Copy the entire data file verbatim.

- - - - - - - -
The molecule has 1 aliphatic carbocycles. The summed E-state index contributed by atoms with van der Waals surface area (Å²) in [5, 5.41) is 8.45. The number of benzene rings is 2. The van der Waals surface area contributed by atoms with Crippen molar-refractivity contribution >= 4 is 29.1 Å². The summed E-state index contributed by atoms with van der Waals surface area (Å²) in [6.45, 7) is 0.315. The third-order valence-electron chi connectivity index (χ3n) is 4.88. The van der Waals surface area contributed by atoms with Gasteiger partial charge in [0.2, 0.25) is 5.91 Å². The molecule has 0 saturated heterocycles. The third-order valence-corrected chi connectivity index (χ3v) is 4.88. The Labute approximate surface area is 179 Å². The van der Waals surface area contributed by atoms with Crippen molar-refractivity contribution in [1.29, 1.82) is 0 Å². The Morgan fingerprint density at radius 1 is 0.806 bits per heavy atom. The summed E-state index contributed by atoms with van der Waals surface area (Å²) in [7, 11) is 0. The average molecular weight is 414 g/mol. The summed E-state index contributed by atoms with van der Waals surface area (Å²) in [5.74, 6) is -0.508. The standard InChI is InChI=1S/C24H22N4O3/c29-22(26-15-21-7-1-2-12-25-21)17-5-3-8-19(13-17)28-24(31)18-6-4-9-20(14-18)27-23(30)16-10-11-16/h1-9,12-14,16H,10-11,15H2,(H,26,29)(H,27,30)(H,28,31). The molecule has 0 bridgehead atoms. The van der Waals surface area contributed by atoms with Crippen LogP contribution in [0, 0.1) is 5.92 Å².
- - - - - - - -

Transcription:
The molecule has 1 aliphatic carbocycles. The summed E-state index contributed by atoms with van der Waals surface area (Å²) in [5, 5.41) is 8.45. The number of benzene rings is 2. The van der Waals surface area contributed by atoms with Crippen molar-refractivity contribution >= 4 is 29.1 Å². The summed E-state index contributed by atoms with van der Waals surface area (Å²) in [6.45, 7) is 0.315. The third-order valence-electron chi connectivity index (χ3n) is 4.88. The van der Waals surface area contributed by atoms with Gasteiger partial charge in [0.2, 0.25) is 5.91 Å². The molecule has 0 saturated heterocycles. The third-order valence-corrected chi connectivity index (χ3v) is 4.88. The Labute approximate surface area is 179 Å². The van der Waals surface area contributed by atoms with Crippen molar-refractivity contribution in [1.29, 1.82) is 0 Å². The Morgan fingerprint density at radius 1 is 0.806 bits per heavy atom. The summed E-state index contributed by atoms with van der Waals surface area (Å²) in [7, 11) is 0. The average molecular weight is 414 g/mol. The summed E-state index contributed by atoms with van der Waals surface area (Å²) in [5.74, 6) is -0.508. The standard InChI is InChI=1S/C24H22N4O3/c29-22(26-15-21-7-1-2-12-25-21)17-5-3-8-19(13-17)28-24(31)18-6-4-9-20(14-18)27-23(30)16-10-11-16/h1-9,12-14,16H,10-11,15H2,(H,26,29)(H,27,30)(H,28,31). The molecule has 0 bridgehead atoms. The van der Waals surface area contributed by atoms with Crippen LogP contribution in [0, 0.1) is 5.92 Å².